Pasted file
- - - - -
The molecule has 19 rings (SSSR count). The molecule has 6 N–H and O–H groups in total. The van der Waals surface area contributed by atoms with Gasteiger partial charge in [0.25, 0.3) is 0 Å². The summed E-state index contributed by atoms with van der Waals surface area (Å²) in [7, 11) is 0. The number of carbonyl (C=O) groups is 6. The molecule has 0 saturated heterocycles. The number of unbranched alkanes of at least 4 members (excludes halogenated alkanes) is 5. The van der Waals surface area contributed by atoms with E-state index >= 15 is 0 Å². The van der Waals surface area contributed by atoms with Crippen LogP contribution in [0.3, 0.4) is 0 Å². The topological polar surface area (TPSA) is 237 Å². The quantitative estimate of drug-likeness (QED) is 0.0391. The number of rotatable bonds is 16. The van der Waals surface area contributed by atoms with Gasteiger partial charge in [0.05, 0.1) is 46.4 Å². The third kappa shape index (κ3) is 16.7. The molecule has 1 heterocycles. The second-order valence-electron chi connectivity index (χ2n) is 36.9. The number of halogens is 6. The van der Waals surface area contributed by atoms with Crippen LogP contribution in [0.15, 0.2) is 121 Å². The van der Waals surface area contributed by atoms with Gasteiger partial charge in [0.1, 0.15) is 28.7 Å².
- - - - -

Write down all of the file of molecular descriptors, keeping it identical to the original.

The molecule has 19 rings (SSSR count). The molecule has 6 N–H and O–H groups in total. The van der Waals surface area contributed by atoms with Gasteiger partial charge in [0.25, 0.3) is 0 Å². The summed E-state index contributed by atoms with van der Waals surface area (Å²) in [7, 11) is 0. The number of carbonyl (C=O) groups is 6. The molecule has 0 saturated heterocycles. The number of unbranched alkanes of at least 4 members (excludes halogenated alkanes) is 5. The van der Waals surface area contributed by atoms with E-state index >= 15 is 0 Å². The van der Waals surface area contributed by atoms with Crippen LogP contribution in [0.3, 0.4) is 0 Å². The topological polar surface area (TPSA) is 237 Å². The quantitative estimate of drug-likeness (QED) is 0.0391. The number of rotatable bonds is 16. The van der Waals surface area contributed by atoms with Gasteiger partial charge in [0.05, 0.1) is 46.4 Å². The third kappa shape index (κ3) is 16.7. The molecule has 1 heterocycles. The second-order valence-electron chi connectivity index (χ2n) is 36.9. The number of halogens is 6. The van der Waals surface area contributed by atoms with Crippen LogP contribution in [0.15, 0.2) is 121 Å². The van der Waals surface area contributed by atoms with Gasteiger partial charge in [0.1, 0.15) is 28.7 Å².